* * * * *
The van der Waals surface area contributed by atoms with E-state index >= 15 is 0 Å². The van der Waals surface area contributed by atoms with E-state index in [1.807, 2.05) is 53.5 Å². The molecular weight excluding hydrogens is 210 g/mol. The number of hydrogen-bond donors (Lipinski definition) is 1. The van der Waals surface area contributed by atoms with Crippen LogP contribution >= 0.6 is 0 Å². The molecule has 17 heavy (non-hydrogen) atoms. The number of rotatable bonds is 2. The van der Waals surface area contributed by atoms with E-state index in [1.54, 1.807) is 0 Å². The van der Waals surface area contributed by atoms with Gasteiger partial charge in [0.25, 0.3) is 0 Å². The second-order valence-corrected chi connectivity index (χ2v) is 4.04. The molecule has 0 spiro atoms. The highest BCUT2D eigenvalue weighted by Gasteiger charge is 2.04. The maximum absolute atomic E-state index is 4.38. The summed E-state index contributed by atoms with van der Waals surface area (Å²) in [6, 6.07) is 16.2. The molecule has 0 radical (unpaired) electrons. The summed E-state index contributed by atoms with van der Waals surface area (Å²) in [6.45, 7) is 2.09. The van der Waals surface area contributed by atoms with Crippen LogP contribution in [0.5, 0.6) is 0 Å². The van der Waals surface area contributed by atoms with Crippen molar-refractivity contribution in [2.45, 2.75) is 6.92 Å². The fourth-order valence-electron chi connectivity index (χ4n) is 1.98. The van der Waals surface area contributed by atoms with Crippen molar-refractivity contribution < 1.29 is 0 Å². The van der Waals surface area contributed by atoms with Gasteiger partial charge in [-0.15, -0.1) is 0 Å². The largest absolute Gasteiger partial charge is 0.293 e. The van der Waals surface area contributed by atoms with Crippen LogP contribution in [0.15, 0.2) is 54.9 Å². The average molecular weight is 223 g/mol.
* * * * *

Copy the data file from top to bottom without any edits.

The van der Waals surface area contributed by atoms with E-state index >= 15 is 0 Å². The van der Waals surface area contributed by atoms with E-state index in [1.807, 2.05) is 53.5 Å². The molecular weight excluding hydrogens is 210 g/mol. The number of hydrogen-bond donors (Lipinski definition) is 1. The van der Waals surface area contributed by atoms with Crippen LogP contribution >= 0.6 is 0 Å². The molecule has 17 heavy (non-hydrogen) atoms. The number of rotatable bonds is 2. The van der Waals surface area contributed by atoms with E-state index in [1.54, 1.807) is 0 Å². The van der Waals surface area contributed by atoms with Gasteiger partial charge in [0.25, 0.3) is 0 Å². The second-order valence-corrected chi connectivity index (χ2v) is 4.04. The molecule has 0 spiro atoms. The highest BCUT2D eigenvalue weighted by Gasteiger charge is 2.04. The maximum absolute atomic E-state index is 4.38. The summed E-state index contributed by atoms with van der Waals surface area (Å²) in [6, 6.07) is 16.2. The molecule has 0 radical (unpaired) electrons. The summed E-state index contributed by atoms with van der Waals surface area (Å²) in [6.45, 7) is 2.09. The van der Waals surface area contributed by atoms with Crippen LogP contribution in [0.5, 0.6) is 0 Å². The van der Waals surface area contributed by atoms with Crippen molar-refractivity contribution in [2.45, 2.75) is 6.92 Å². The fourth-order valence-electron chi connectivity index (χ4n) is 1.98. The van der Waals surface area contributed by atoms with Crippen molar-refractivity contribution < 1.29 is 0 Å². The van der Waals surface area contributed by atoms with Gasteiger partial charge in [-0.15, -0.1) is 0 Å². The largest absolute Gasteiger partial charge is 0.293 e. The van der Waals surface area contributed by atoms with Crippen LogP contribution in [0.15, 0.2) is 54.9 Å². The average molecular weight is 223 g/mol.